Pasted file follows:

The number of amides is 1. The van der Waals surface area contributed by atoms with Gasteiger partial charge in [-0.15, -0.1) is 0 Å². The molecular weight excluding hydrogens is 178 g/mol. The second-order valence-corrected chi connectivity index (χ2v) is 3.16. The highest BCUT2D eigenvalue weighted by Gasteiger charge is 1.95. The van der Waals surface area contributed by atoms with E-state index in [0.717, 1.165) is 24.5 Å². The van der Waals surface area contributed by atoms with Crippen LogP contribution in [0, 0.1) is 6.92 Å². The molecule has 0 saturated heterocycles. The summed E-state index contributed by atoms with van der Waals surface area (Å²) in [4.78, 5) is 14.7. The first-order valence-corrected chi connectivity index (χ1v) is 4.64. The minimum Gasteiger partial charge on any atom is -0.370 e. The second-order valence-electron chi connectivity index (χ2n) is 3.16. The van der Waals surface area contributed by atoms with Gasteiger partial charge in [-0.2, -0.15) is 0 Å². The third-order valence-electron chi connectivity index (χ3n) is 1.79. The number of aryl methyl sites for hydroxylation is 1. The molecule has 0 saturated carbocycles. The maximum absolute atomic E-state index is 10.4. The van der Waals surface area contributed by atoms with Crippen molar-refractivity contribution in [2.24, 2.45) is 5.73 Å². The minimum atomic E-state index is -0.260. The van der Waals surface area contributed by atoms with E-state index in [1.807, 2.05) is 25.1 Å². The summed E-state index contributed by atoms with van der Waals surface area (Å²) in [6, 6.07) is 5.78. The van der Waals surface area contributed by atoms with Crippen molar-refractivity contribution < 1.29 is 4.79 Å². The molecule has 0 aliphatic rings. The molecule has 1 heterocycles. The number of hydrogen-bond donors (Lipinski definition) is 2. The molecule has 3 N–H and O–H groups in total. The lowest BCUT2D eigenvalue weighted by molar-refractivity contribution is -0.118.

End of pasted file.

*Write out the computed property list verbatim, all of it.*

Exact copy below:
The number of amides is 1. The van der Waals surface area contributed by atoms with Gasteiger partial charge in [-0.15, -0.1) is 0 Å². The molecular weight excluding hydrogens is 178 g/mol. The second-order valence-corrected chi connectivity index (χ2v) is 3.16. The highest BCUT2D eigenvalue weighted by Gasteiger charge is 1.95. The van der Waals surface area contributed by atoms with E-state index in [0.717, 1.165) is 24.5 Å². The van der Waals surface area contributed by atoms with Crippen LogP contribution in [0, 0.1) is 6.92 Å². The molecule has 0 saturated heterocycles. The summed E-state index contributed by atoms with van der Waals surface area (Å²) in [4.78, 5) is 14.7. The first-order valence-corrected chi connectivity index (χ1v) is 4.64. The minimum Gasteiger partial charge on any atom is -0.370 e. The second-order valence-electron chi connectivity index (χ2n) is 3.16. The van der Waals surface area contributed by atoms with Gasteiger partial charge in [-0.2, -0.15) is 0 Å². The third-order valence-electron chi connectivity index (χ3n) is 1.79. The number of aryl methyl sites for hydroxylation is 1. The molecule has 0 saturated carbocycles. The maximum absolute atomic E-state index is 10.4. The van der Waals surface area contributed by atoms with Crippen molar-refractivity contribution in [2.24, 2.45) is 5.73 Å². The minimum atomic E-state index is -0.260. The van der Waals surface area contributed by atoms with E-state index in [1.807, 2.05) is 25.1 Å². The summed E-state index contributed by atoms with van der Waals surface area (Å²) in [6, 6.07) is 5.78. The van der Waals surface area contributed by atoms with Crippen molar-refractivity contribution < 1.29 is 4.79 Å². The molecule has 0 aliphatic rings. The molecule has 1 heterocycles. The number of hydrogen-bond donors (Lipinski definition) is 2. The molecule has 3 N–H and O–H groups in total. The lowest BCUT2D eigenvalue weighted by molar-refractivity contribution is -0.118.